McKenna – alongside, as you note, Castaneda – was one of the most cult-like voices to infest Psychedelia but even then I don’t think either of them were really cult-like: they weren’t L Ron Hubbard-type figures nor did either of them aspire to be. “But when an ‘inspiration’ acts out bloodshed, violence – whether homicidal, suicidal, psychosexual etc – that doesn’t come off real spiritual to most people, in any healthy religious framework. What kind of ‘blessing’ goes around hurting on, maiming or killing folks who – simply got the wrong look on their face at mention of some prophet’s name?” If you’re describing McKenna and his acolytes here, you’ll have to provide links to news-reports so I can see what specific incidents you’re referring to, ditto with this: “In months leading up to an eagerly vaunted eschaton, amid the tense anticipation of celebrants – deadly violence did break out, at cost of life and limb, including homicide.” When and where did that happen? All the 2012 Apocalypse True-Believers I knew got high that night and laughed at themselves in the morning, I’m not aware of any violence nor of anyone at all indulging in genuine cult-like behaviour i.e. giving away their worldly possessions and fleeing to the mountaintop to embrace the Apocalypse, Jehovah’s Witness-style.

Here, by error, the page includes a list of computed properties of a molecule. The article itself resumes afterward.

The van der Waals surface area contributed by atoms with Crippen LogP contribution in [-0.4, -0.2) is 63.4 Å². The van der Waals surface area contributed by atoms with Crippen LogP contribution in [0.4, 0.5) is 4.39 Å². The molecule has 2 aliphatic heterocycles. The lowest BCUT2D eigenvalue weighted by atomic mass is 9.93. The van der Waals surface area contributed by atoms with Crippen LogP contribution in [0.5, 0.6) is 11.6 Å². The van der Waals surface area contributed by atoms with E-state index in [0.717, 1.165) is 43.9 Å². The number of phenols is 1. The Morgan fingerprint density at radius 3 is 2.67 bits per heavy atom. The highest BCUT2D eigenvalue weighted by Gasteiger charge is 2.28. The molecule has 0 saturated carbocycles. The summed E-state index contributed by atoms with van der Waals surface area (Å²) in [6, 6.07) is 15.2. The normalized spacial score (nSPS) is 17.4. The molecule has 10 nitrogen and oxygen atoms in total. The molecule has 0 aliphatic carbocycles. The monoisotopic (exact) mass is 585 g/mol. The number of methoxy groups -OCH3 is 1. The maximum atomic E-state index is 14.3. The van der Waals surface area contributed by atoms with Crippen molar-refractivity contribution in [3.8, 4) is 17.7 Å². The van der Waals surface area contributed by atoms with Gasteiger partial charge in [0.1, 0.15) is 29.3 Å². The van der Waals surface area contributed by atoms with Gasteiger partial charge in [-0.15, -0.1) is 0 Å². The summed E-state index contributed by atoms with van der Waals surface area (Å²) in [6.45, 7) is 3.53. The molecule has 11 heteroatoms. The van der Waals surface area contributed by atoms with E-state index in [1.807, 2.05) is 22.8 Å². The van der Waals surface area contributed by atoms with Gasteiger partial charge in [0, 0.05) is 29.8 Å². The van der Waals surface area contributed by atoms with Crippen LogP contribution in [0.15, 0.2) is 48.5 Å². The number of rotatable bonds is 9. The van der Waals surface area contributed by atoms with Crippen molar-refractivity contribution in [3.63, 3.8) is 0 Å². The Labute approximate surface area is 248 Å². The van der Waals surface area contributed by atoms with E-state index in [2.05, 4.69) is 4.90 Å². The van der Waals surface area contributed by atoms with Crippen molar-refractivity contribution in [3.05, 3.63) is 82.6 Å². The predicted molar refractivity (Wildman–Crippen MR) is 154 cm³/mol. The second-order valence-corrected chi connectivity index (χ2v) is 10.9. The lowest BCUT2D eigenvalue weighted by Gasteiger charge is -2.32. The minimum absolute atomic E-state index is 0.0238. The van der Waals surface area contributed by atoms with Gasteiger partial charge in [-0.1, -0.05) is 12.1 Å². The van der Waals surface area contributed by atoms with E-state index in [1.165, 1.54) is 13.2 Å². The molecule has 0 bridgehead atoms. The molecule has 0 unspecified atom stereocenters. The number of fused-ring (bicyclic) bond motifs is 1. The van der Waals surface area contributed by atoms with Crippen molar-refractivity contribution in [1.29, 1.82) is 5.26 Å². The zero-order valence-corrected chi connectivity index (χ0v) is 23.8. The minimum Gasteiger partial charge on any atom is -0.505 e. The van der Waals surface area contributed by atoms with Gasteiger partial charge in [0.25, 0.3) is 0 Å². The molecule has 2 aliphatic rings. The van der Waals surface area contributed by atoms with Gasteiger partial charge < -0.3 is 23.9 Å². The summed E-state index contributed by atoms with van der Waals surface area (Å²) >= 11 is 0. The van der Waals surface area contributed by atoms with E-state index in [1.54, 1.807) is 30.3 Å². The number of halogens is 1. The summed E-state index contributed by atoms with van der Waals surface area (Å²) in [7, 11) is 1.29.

As for the Watkins Affair – and again, this relates to McKenna who I don’t think represents or ever represented the Movement anyway – all I can find about that on the internet suggests it wasn’t a big deal: writing in 2010 (http://www.secretsofcreation.com/2012.html) Matthew Watkins describes his encounters with McKenna, they don’t seem particularly well characterised as “vicious personal attacks” or “ad hominem abuse, harangue harassment etc,” Watkins’s tone is amiable, he is of course frustrated and bewildered by the depths of the wannabe prophet’s dishonesty but he seems fond enough of him as a person (“I found this incredibly irresponsible, but he may have had a point”); anyway it’s 2014 now and Terence McKenna is as relevant as Nostradamus or Charles Taze Russell.

    Reply